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3 Big Things Today, May 31, 2022

Wheat Futures Drop Overnight; Putin's Allowances For Ukraine Grain Met With Skepticism

1. Wheat Futures Lower in Overnight Trading

Wheat futures plunged in overnight trading amid talks to reopen grain exports from Ukraine.

Russian President Vladimir Putin said over the weekend that he would be amenable to allowing grain shipments from Ukraine, which has been under attack by Russia for several months, to resume.

Global importers have shunned Russian grain, and Ukraine wheat has been stuck in storage in the country since the attacks started back in February.

That's exacerbated a global food crisis as poor countries have fewer options from which to purchase grain, which has in turn driven up prices worldwide.

Also contributing to the declining prices overnight is improved prospects for the U.S. hard-red winter wheat crop, which is growing in the southern Plains.

As much as six times the normal amount of rain fell in central Kansas and central Oklahoma in the past week, according to the National Weather Service's precipitation page.

Parts of the Oklahoma and Texas panhandles also have seen better-than-average rainfall in the past week, NWS data show.

Wheat futures for July delivery plunged 28 ½¢ to $11.29 a bushel overnight on the Chicago Board of Trade, while Kansas City futures lost 28 ¼¢ to $12.06 ¾ a bushel.

Corn futures fell 3 1/2¢ to $7.73 ¾ a bushel.

Soybean futures were higher overnight as rain continues to fall in parts of the northern Corn Belt, further delaying planting of the crop.

Precipitation is forecast today from western Nebraska northeast into northern Minnesota, weather maps show. Last week, 72% of the U.S. soybean crop was in the ground, behind the prior five-year average of 79%.

Growers have accelerated the speed of planting, but producers in the northern Plains may struggle to get the last of their seeds in if wet weather continues. The U.S. Department of Agriculture is scheduled to release its weekly crop progress report this afternoon.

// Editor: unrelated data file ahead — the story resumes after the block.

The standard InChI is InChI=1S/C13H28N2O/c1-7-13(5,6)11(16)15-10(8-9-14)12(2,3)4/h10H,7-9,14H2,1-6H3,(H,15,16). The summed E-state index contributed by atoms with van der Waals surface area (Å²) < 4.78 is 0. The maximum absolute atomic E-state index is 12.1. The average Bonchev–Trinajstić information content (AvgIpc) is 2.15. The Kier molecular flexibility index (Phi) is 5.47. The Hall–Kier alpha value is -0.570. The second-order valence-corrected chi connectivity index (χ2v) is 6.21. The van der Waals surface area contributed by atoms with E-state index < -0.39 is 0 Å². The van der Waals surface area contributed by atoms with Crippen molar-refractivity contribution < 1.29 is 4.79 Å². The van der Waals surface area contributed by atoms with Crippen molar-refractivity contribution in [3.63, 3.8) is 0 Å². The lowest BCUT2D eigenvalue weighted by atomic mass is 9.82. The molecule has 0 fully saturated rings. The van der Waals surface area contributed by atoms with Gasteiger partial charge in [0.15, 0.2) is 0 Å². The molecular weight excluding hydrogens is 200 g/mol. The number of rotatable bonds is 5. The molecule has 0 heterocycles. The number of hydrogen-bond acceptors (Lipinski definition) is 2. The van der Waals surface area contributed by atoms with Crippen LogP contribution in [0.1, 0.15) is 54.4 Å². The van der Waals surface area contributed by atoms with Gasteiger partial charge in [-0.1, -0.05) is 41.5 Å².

Soybeans for July delivery jumped 10 1/4ٖ¢ to $17.42 ½ a bushel in overnight trading.

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2. Russian Allowance For Ukraine Grain Shipments Met With Skepticism

Russian President Vladimir Putin said over the weekend that he'd be willing to allow grain exports from Ukraine, but his assertion was met with a healthy dose of skepticism.

Putin reportedly spoke at length with French President Emmanuel Macron and German Chancellor Olaf Scholz on Saturday, saying he was "ready to find" ways to get grain out of Ukraine, according to media reports that cited the Kremlin.

Any allowances by the Russians likely will come with caveats including easing or elimination of sanctions imposed on Russia since it began attacking Ukraine in February, said Carsten Fritsch, an economist with Commerzbank.

"Ukrainian ports have been closed since the war started more than three months ago, because they are being blocked by Russia," Fritsch said in a note to clients. "What is more, the access routes to the ports are closed by mines."

About 25 million metric tons of grain are locked in Russia and can't be shipped due to the blockades, he said, citing data from the Food and Agricultural Organization of the United Nations.

It's unlikely the European Union will acquiesce to any demands made by Moscow about easing sanctions, Fritsch said. In fact, EU leaders are preparing another round of sanctions that could further cripple the Russian economy.

"The EU has emphasized that foodstuffs are not covered by the sanctions and therefore continue to be exported," Fritsch said. "The missing grain exports from Ukraine have led to a noticeable tightening on the wheat market and pushed EU wheat prices to a record 445 euros per ton in mid-May. Much the same applies to the corn market, though the EU corn price of 375 euros per ton has not yet regained is early-March all-time high of 420 euros."


3. Flood Warnings Issued in Parts of Kansas, Oklahoma

Flood warnings and advisories are in effect for parts of southeastern Kansas and northeastern Oklahoma this morning, according to the National Weather Service.

"Multiple rounds of showers and thunderstorms are forecast starting late this afternoon and continuing into Wednesday night as a slow-moving cold front enters the region," the NWS said in a report early this morning.

One to 3 inches of rain with some areas potentially seeing more are expected in the area.

In the northern Plains, meanwhile, strong storms producing heavy precipitation are expected through the night, the NWS said.

"The threat of severe weather and locally heavy rainfall is forecast to rapidly develop from parts of the Upper Midwest into the Southern Plains later on Tuesday," the agency said.

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